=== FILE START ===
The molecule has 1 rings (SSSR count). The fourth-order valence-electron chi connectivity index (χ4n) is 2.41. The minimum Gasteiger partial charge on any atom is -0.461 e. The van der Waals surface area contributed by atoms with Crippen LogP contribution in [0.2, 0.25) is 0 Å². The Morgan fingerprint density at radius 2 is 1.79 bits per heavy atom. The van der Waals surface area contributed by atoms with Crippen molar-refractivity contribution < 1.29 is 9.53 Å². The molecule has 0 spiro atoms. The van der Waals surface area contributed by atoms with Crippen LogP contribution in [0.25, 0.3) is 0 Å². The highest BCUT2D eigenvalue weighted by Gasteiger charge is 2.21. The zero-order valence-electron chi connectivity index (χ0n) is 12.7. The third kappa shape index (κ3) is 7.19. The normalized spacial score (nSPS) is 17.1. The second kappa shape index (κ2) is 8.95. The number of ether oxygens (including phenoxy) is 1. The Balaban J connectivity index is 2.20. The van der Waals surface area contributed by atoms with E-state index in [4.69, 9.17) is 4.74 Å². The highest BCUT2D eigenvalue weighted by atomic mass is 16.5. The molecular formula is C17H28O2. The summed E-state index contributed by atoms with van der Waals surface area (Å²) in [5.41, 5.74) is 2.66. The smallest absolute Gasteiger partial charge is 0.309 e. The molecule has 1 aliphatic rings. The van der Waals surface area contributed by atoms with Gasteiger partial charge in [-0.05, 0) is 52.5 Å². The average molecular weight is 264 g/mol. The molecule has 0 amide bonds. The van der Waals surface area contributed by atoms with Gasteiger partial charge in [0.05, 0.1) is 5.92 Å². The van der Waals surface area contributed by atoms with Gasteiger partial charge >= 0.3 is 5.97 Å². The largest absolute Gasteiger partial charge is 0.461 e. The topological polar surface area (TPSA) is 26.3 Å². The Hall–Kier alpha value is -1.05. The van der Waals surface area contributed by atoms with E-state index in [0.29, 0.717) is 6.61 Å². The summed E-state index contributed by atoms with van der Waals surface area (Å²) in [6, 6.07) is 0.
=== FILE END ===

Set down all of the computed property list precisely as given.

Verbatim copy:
The molecule has 1 rings (SSSR count). The fourth-order valence-electron chi connectivity index (χ4n) is 2.41. The minimum Gasteiger partial charge on any atom is -0.461 e. The van der Waals surface area contributed by atoms with Crippen LogP contribution in [0.2, 0.25) is 0 Å². The Morgan fingerprint density at radius 2 is 1.79 bits per heavy atom. The van der Waals surface area contributed by atoms with Crippen molar-refractivity contribution < 1.29 is 9.53 Å². The molecule has 0 spiro atoms. The van der Waals surface area contributed by atoms with Crippen LogP contribution in [0.25, 0.3) is 0 Å². The highest BCUT2D eigenvalue weighted by Gasteiger charge is 2.21. The zero-order valence-electron chi connectivity index (χ0n) is 12.7. The third kappa shape index (κ3) is 7.19. The normalized spacial score (nSPS) is 17.1. The second kappa shape index (κ2) is 8.95. The number of ether oxygens (including phenoxy) is 1. The Balaban J connectivity index is 2.20. The van der Waals surface area contributed by atoms with E-state index in [4.69, 9.17) is 4.74 Å². The highest BCUT2D eigenvalue weighted by atomic mass is 16.5. The molecular formula is C17H28O2. The summed E-state index contributed by atoms with van der Waals surface area (Å²) in [5.41, 5.74) is 2.66. The smallest absolute Gasteiger partial charge is 0.309 e. The molecule has 1 aliphatic rings. The van der Waals surface area contributed by atoms with Gasteiger partial charge in [-0.05, 0) is 52.5 Å². The average molecular weight is 264 g/mol. The molecule has 0 amide bonds. The van der Waals surface area contributed by atoms with Gasteiger partial charge in [0.05, 0.1) is 5.92 Å². The van der Waals surface area contributed by atoms with Gasteiger partial charge >= 0.3 is 5.97 Å². The largest absolute Gasteiger partial charge is 0.461 e. The topological polar surface area (TPSA) is 26.3 Å². The Hall–Kier alpha value is -1.05. The van der Waals surface area contributed by atoms with E-state index in [0.29, 0.717) is 6.61 Å². The summed E-state index contributed by atoms with van der Waals surface area (Å²) in [6, 6.07) is 0.